Why Wimbledon’s reversal of their ban on Russian players is good for players, fans and the tennis sports industry


Can Wimbledon 2023 regain its status as the number one grand slam on the tennis tour? It certainly has the potential to achieve this status with the All England Lawn Tennis and Croquet Club’s (AELTC) reversing its ban on Russian and Belarusian tennis players.

This action allows these players to now compete as “neutrals” at Wimbledon and ends a year-long stance against their participation. It is a smart strategic and financial move that will be good for tennis in the UK – the players, fans and the tennis sports industry.

The ban on Russian/Belarusian players was first announced April 20 2022 by Ian Hewitt, chairman of the All England Club responsible for managing the Wimbledon Championships. This decision was supported by the UK Lawn Tennis Association (LTA) which put in place similar bans for tournaments that lead up to Wimbledon. This was done so that there was a “consistent approach” across UK tennis.

Wimbledon, July 2018.
Jonathan Skinner

The international Association of Tennis Professionals (ATP) immediately criticised the ban as unfair discrimination against players and stripped Wimbledon of its ability to rank players in the grand slam, effectively reducing it to an exhibition event that some players stayed away from. It subsequently introduced UK$200,000 (£164,018) fines for each LTA event ATP players were banned from, and was joined by similar sanctions from the Women’s Tennis Association. The threat of LTA expulsion from the international tennis tour also hung over this cloud of multi-million dollar fines should the ban continue into 2023.

Not detrimental

Wimbledon’s ban was initially implemented because of fears of a propaganda coup for Putin should a Russian or Belarusian player such as Daniil Medvedev win and be photographed being awarded a trophy by British royalty or beating British former Wimbledon champion Andy Murray in the process. In one unilateral action, Wimbledon became a highly politicised sporting event, treating players according to their ethno-national background rather than their playing abilities.

Although a Russian/Belarusian victory might still come to pass in July, the anticipated awkward clashes and interactions on and off court between Russian/Belarusian and Ukrainian or Ukrainian-supporting players have been contained without being detrimental to the tennis ecosystem.

In April, Russian player Anastasia Potapova was formally warned for wearing a Spartak Moscow football shirt on court during the BNP Paribas Open (Indian Wells) in California. She has not worn it since.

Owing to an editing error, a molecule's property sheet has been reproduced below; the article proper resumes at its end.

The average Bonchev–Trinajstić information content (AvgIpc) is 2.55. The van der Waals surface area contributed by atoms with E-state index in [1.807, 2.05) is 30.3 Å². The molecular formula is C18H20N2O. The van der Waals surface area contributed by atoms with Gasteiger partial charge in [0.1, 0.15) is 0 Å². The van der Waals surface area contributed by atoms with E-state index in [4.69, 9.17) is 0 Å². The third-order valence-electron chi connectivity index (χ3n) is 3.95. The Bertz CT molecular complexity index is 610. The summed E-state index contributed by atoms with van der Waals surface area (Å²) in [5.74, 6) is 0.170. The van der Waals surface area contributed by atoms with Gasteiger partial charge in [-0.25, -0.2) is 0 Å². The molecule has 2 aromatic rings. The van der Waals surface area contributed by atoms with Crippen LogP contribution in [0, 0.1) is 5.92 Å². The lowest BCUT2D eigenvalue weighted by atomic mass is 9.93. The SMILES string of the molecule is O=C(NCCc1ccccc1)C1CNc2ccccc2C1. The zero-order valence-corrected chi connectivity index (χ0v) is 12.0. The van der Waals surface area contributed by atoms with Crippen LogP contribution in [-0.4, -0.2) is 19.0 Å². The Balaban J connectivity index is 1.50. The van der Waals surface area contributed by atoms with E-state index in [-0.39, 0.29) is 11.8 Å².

Animosity was visible between Potapova and Ukrainian Marta Kostyuk in the next tournament she faced – the Miami Open. There, Kostyuk refused to shake hands with a player from the country her homeland is at war with. The WTA responded by reaffirming its support for Ukraine.

And in January at this year’s first slam in Melbourne, Novak Djokovic was embarrassed by his father’s behaviour and had to ban him from attending his matches after Srdjan Djokovic was seen posing for photos with fans, standing beside one waving a Russian flag with Putin’s face in the middle and with the pro-invasion “Z” symbol emblazoned on the fan’s T-shirt.

Novak Djokovic in a red shirt.
Novak Djokovic’s father sparked controversy after posing with a fan wearing a pro-Russian invasion symbol.
Asatur Yesayants/Shutterstock

There was no political fallout from this personal ban imposed, and Djokovic went on to win the Australian Open.

Courting the tennis ecosystem

There is pressure on tournaments at every level to modernise and grow. The AELTC itself has controversial expansion plans and neither the AELTC nor the UK governing tennis body can risk further fines, loss of sponsorship, or loss of status by keeping the player ban in place.

Predictably, the AELTC has been cautious in its route back in line with the International Tennis Federation (ITF), the WTA and the ATP. Wimbledon seeks to avoid the “disruptions of the ban as well as the tensions between players arising from the Russian-Ukrainian war.

This all compounded to result in the LTA making a loss in the last financial year. Reversing the player ban brings players and rankings back to Wimbledon. It also conveniently halved last year’s WTA fine and has given the LTA the initiative to negotiate with the ATP with respect to their 2022 season fine.

While the money from the fines was allocated to Ukrainian relief funds, this is money that the LTA needs to recoup for UK tennis to survive.

Lifting the ban at Wimbledon will add to the players’ challenge by bringing additional top-draw quality to the Wimbledon Championships. It will also add a containable edge to the matches. The fans will be looking to see how a recent friendly wave seen at the Madrid Open between Russian Daria Kasatkina and Ukrainian Lesia Tsurenko grows into a more visible peace.

Last year Andy Murray was awarded the Arthur Ashe Humanitarian Award after donating nearly his entire season’s winnings (£510,000) to Unicef’s programme assisting children affected by the invasion of Ukraine.

Andy Murray playing on the blue court of the 2023 Miami Open.
Andy Murray playing at the 2023 Miami Open.
Jonathan Skinner, CC BY

This year, Murray must work hard in the tournaments leading up to Wimbledon to retain his seeded status and avoid playing against the likes of Medvedev early in his campaign. Whether it is in the early rounds or later in the finals, a Murray/Medvedev match will favour the Russian for a win, but the clash is containable and will be to the advantage of the championship, the fans and UK tennis.



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